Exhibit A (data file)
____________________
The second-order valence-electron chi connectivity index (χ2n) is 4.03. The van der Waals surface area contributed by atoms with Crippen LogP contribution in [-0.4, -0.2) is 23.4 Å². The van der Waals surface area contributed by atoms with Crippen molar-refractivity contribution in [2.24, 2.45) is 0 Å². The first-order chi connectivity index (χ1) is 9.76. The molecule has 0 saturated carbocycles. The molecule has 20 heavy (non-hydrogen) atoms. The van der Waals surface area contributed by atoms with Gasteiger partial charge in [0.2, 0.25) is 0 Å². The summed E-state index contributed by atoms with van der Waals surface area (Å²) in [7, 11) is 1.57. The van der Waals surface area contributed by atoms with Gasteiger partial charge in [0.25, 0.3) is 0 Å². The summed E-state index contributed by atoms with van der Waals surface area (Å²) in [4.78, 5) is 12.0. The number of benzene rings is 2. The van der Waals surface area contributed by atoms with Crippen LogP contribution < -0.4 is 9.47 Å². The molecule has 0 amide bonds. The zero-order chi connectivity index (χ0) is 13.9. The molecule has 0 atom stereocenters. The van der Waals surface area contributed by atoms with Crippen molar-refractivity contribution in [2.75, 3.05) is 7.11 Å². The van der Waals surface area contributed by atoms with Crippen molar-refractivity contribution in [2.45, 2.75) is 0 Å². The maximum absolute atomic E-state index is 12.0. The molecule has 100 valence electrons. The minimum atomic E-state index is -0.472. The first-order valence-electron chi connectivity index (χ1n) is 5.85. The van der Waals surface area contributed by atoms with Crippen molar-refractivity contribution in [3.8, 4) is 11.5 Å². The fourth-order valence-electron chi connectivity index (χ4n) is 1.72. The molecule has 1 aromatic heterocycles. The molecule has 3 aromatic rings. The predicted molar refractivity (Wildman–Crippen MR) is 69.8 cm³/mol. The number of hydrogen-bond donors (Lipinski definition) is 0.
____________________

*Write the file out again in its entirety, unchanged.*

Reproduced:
The second-order valence-electron chi connectivity index (χ2n) is 4.03. The van der Waals surface area contributed by atoms with Crippen LogP contribution in [-0.4, -0.2) is 23.4 Å². The van der Waals surface area contributed by atoms with Crippen molar-refractivity contribution in [2.24, 2.45) is 0 Å². The first-order chi connectivity index (χ1) is 9.76. The molecule has 0 saturated carbocycles. The molecule has 20 heavy (non-hydrogen) atoms. The van der Waals surface area contributed by atoms with Gasteiger partial charge in [0.2, 0.25) is 0 Å². The summed E-state index contributed by atoms with van der Waals surface area (Å²) in [7, 11) is 1.57. The van der Waals surface area contributed by atoms with Gasteiger partial charge in [0.25, 0.3) is 0 Å². The summed E-state index contributed by atoms with van der Waals surface area (Å²) in [4.78, 5) is 12.0. The number of benzene rings is 2. The van der Waals surface area contributed by atoms with Crippen LogP contribution < -0.4 is 9.47 Å². The molecule has 0 amide bonds. The zero-order chi connectivity index (χ0) is 13.9. The molecule has 0 atom stereocenters. The van der Waals surface area contributed by atoms with Crippen molar-refractivity contribution in [2.75, 3.05) is 7.11 Å². The van der Waals surface area contributed by atoms with Crippen molar-refractivity contribution in [2.45, 2.75) is 0 Å². The maximum absolute atomic E-state index is 12.0. The molecule has 100 valence electrons. The minimum atomic E-state index is -0.472. The first-order valence-electron chi connectivity index (χ1n) is 5.85. The van der Waals surface area contributed by atoms with Crippen molar-refractivity contribution in [3.8, 4) is 11.5 Å². The fourth-order valence-electron chi connectivity index (χ4n) is 1.72. The molecule has 1 aromatic heterocycles. The molecule has 3 aromatic rings. The predicted molar refractivity (Wildman–Crippen MR) is 69.8 cm³/mol. The number of hydrogen-bond donors (Lipinski definition) is 0.